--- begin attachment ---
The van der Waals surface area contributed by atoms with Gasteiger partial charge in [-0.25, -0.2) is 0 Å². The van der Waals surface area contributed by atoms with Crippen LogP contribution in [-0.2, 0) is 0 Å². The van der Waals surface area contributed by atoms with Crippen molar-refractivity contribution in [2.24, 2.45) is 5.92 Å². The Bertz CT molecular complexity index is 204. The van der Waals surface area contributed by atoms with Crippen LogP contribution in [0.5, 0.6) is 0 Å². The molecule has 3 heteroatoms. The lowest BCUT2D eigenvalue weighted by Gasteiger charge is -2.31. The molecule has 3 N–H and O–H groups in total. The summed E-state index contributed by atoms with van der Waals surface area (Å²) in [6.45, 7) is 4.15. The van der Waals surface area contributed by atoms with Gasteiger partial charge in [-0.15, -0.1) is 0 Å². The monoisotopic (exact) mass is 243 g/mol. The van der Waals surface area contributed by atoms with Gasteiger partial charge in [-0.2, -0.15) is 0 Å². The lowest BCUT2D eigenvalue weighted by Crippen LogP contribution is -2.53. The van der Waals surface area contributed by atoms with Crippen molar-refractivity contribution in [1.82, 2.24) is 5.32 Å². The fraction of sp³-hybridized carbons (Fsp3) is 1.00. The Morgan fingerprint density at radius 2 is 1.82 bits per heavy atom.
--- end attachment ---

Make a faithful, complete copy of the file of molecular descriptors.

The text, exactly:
The van der Waals surface area contributed by atoms with Gasteiger partial charge in [-0.25, -0.2) is 0 Å². The van der Waals surface area contributed by atoms with Crippen LogP contribution in [-0.2, 0) is 0 Å². The van der Waals surface area contributed by atoms with Crippen molar-refractivity contribution in [2.24, 2.45) is 5.92 Å². The Bertz CT molecular complexity index is 204. The van der Waals surface area contributed by atoms with Crippen LogP contribution in [0.5, 0.6) is 0 Å². The molecule has 3 heteroatoms. The lowest BCUT2D eigenvalue weighted by Gasteiger charge is -2.31. The molecule has 3 N–H and O–H groups in total. The summed E-state index contributed by atoms with van der Waals surface area (Å²) in [6.45, 7) is 4.15. The van der Waals surface area contributed by atoms with Gasteiger partial charge in [-0.15, -0.1) is 0 Å². The monoisotopic (exact) mass is 243 g/mol. The van der Waals surface area contributed by atoms with Gasteiger partial charge in [-0.2, -0.15) is 0 Å². The lowest BCUT2D eigenvalue weighted by Crippen LogP contribution is -2.53. The van der Waals surface area contributed by atoms with Crippen molar-refractivity contribution in [1.82, 2.24) is 5.32 Å². The fraction of sp³-hybridized carbons (Fsp3) is 1.00. The Morgan fingerprint density at radius 2 is 1.82 bits per heavy atom.